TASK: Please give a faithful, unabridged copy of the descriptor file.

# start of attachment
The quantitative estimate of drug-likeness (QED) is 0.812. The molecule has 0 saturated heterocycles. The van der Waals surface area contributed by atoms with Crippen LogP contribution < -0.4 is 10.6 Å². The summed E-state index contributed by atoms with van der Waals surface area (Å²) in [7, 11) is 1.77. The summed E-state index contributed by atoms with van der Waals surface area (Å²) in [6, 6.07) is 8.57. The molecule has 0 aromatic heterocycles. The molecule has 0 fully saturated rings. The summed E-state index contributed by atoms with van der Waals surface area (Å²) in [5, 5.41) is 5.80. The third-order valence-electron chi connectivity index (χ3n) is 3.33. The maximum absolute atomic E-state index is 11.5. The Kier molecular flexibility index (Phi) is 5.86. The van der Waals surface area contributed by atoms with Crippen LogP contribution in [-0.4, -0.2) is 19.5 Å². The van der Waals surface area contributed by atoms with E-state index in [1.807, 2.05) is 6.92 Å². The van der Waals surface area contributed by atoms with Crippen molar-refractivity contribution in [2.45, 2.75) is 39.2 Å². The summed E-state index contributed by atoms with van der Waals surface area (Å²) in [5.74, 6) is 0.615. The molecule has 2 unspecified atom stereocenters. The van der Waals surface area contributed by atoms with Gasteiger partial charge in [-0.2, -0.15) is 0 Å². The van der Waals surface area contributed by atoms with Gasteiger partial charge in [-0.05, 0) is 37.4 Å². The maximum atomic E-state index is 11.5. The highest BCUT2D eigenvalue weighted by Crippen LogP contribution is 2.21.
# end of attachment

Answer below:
The quantitative estimate of drug-likeness (QED) is 0.812. The molecule has 0 saturated heterocycles. The van der Waals surface area contributed by atoms with Crippen LogP contribution < -0.4 is 10.6 Å². The summed E-state index contributed by atoms with van der Waals surface area (Å²) in [7, 11) is 1.77. The summed E-state index contributed by atoms with van der Waals surface area (Å²) in [6, 6.07) is 8.57. The molecule has 0 aromatic heterocycles. The molecule has 0 fully saturated rings. The summed E-state index contributed by atoms with van der Waals surface area (Å²) in [5, 5.41) is 5.80. The third-order valence-electron chi connectivity index (χ3n) is 3.33. The maximum absolute atomic E-state index is 11.5. The Kier molecular flexibility index (Phi) is 5.86. The van der Waals surface area contributed by atoms with Crippen LogP contribution in [-0.4, -0.2) is 19.5 Å². The van der Waals surface area contributed by atoms with E-state index in [1.807, 2.05) is 6.92 Å². The van der Waals surface area contributed by atoms with Crippen molar-refractivity contribution in [2.45, 2.75) is 39.2 Å². The summed E-state index contributed by atoms with van der Waals surface area (Å²) in [5.74, 6) is 0.615. The molecule has 2 unspecified atom stereocenters. The van der Waals surface area contributed by atoms with Gasteiger partial charge in [-0.2, -0.15) is 0 Å². The van der Waals surface area contributed by atoms with Gasteiger partial charge in [-0.05, 0) is 37.4 Å². The maximum atomic E-state index is 11.5. The highest BCUT2D eigenvalue weighted by Crippen LogP contribution is 2.21.